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Morals for Sale

The Market (2008)

The Times BFI 52nd London Film Festival

"The Market" is set and filmed in eastern Turkey and Azerbaijan, a part of the world most Americans and Brits have never given a moment's thought. Films in these settings are always interesting, as they provide a little glance into a world most of us had not previously been aware of. What Ben Hopkins – a Brit who has built his film career in the less-explored settings – has made is a small social commentary on capitalism's impact on how people interact with each other. Despite the freshness of its setting, the film's main ideas are pretty used goods.

It's 1994, and small independent trader Mihram (Tayanç Ayaydin) dreams of gaining a license to sell the new mobile phones. He's very much a wheeler-dealer, the man you ask to find you something specific not usually sold in shops. His pregnant wife Elif (Senay Aydin, who doesn't have enough to do) is supportive but concerned about finances, and the local wiseguy Mustafa (Hakan Sahin, with an excellent mustache) mocks his attempts to stay independent. When there's a shortage of one type of childhood medicine at a local hospital, the doctor approaches him to acquire replacements. Mihram sets a plan in motion that involves some illicit deals and a trip over the Azeri border, where his uncle Fazil's (Genco Erkal, a famed Turkish theater actor) contacts will enable him not only to get the medicine, but also set him up with his dream business.

Rather predictably, things go wrong. Mr. Hopkins is a serviceable director, but his visual style doesn't offer any revelations. What really works are the people. Especially likable is Uncle Fazil's story of the night he decided to try raki, the local hooch, and the appallingly funny consequences. But other characters Mihram meets only in passing have just as great an impact: a peasant woman (Serap Önder) screaming imaginative curses at workers is one, as is the woman to whom Mihram sells a bottle of perfume at the border crossing. The film is bookended with songs by a singer called Rojîn, in the style of Fatih Akin's "Head-On." She first appears standing in the back of Mihram's Toyota, singing to the camera as he drives on seemingly unaware of her. This singing accompaniment to the action is seemingly traditional in Turkish storytelling, but her presence is jarring in an otherwise naturalistic narrative.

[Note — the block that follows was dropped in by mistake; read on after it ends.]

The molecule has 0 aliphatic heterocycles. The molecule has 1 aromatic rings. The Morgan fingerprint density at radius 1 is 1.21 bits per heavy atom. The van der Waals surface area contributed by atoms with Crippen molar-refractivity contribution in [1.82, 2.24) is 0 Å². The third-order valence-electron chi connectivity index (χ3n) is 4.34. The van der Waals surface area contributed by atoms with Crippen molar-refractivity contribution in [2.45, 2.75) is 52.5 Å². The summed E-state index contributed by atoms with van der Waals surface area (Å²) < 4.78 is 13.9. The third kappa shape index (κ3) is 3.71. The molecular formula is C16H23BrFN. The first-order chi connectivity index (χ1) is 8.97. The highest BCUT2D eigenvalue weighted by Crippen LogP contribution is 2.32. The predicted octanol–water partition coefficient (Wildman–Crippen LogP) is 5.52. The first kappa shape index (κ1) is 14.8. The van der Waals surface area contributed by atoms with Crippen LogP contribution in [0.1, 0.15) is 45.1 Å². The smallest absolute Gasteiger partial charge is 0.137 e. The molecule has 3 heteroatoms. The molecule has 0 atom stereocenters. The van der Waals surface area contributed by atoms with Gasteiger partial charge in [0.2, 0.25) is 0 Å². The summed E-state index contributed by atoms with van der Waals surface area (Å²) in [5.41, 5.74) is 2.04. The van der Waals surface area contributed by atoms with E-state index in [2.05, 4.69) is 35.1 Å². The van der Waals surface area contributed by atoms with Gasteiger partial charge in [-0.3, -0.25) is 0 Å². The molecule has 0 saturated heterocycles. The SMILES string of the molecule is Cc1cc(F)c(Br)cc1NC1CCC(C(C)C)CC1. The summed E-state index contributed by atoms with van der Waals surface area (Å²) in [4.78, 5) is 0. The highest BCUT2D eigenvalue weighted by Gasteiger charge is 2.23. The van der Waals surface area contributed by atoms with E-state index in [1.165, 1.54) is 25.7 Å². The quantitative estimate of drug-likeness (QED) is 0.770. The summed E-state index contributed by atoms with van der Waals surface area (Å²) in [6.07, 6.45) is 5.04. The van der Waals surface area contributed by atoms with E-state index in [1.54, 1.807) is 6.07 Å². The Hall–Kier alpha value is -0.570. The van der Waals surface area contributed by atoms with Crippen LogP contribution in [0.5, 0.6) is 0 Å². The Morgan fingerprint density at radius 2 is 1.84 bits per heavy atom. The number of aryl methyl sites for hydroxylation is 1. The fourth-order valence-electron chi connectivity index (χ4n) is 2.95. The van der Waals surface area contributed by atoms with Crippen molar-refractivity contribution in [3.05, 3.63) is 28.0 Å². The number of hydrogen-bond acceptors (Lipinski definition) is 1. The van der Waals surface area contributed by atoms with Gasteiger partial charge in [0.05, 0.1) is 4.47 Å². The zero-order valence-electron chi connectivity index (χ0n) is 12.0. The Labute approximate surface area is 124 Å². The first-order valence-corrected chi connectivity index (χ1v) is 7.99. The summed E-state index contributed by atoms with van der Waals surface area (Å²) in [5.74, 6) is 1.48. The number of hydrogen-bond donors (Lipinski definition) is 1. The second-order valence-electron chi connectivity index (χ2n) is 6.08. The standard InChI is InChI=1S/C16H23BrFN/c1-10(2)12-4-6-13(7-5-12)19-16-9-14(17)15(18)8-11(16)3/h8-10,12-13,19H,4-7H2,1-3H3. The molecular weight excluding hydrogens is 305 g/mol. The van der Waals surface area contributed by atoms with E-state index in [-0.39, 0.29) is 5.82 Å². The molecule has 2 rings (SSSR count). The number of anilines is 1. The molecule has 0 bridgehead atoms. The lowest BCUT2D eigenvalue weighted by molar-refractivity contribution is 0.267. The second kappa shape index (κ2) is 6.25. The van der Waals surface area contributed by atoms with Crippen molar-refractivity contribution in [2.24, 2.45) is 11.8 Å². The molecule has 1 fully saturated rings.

While the ramifications of the melamine-tainted Chinese baby formula case still in the news, one had hoped that "The Market" would prove to be an apropos commentary about the pressures modern business places on traditional family life. But you have to trust your audience to understand your character's motivations. If someone on screen needs $70 million to buy what he wants, with only $8 million is his pocket, we can work out the struggle for ourselves. Mr. Hopkins oversimplifies his message, patronizing both his characters and his audience. This film has also been made 14 years too late. The business practices the film deplores are now long entrenched. Why is there nothing to say about independent businesses in Turkey now? If these issues had been addressed, "The Market" would have been a much stronger film.


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